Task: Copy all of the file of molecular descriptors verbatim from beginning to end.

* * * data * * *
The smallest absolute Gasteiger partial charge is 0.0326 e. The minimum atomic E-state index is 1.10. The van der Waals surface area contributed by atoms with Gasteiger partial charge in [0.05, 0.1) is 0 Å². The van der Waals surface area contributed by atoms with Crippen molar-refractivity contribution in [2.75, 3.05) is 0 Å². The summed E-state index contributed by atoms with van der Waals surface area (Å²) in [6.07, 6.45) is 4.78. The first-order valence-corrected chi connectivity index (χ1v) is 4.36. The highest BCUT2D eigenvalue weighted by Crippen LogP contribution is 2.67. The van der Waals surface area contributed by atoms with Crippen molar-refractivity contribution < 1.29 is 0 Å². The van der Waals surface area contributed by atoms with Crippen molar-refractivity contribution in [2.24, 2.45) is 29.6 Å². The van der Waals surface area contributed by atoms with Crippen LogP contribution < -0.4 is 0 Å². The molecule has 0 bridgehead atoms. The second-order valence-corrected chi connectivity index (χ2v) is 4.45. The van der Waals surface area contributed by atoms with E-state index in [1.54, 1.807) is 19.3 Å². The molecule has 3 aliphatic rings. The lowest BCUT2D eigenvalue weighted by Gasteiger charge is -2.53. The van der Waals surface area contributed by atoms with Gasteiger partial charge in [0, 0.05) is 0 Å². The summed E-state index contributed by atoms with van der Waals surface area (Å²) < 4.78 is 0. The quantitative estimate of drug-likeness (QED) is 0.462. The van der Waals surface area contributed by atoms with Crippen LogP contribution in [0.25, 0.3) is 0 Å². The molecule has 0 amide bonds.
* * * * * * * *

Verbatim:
The smallest absolute Gasteiger partial charge is 0.0326 e. The minimum atomic E-state index is 1.10. The van der Waals surface area contributed by atoms with Gasteiger partial charge in [0.05, 0.1) is 0 Å². The van der Waals surface area contributed by atoms with Crippen molar-refractivity contribution in [2.75, 3.05) is 0 Å². The summed E-state index contributed by atoms with van der Waals surface area (Å²) in [6.07, 6.45) is 4.78. The first-order valence-corrected chi connectivity index (χ1v) is 4.36. The highest BCUT2D eigenvalue weighted by Crippen LogP contribution is 2.67. The van der Waals surface area contributed by atoms with Crippen molar-refractivity contribution < 1.29 is 0 Å². The van der Waals surface area contributed by atoms with Crippen molar-refractivity contribution in [2.24, 2.45) is 29.6 Å². The van der Waals surface area contributed by atoms with Crippen LogP contribution < -0.4 is 0 Å². The molecule has 0 bridgehead atoms. The second-order valence-corrected chi connectivity index (χ2v) is 4.45. The van der Waals surface area contributed by atoms with E-state index in [1.54, 1.807) is 19.3 Å². The molecule has 3 aliphatic rings. The lowest BCUT2D eigenvalue weighted by Gasteiger charge is -2.53. The van der Waals surface area contributed by atoms with Gasteiger partial charge in [0, 0.05) is 0 Å². The summed E-state index contributed by atoms with van der Waals surface area (Å²) < 4.78 is 0. The quantitative estimate of drug-likeness (QED) is 0.462. The van der Waals surface area contributed by atoms with Crippen LogP contribution in [0.25, 0.3) is 0 Å². The molecule has 0 amide bonds.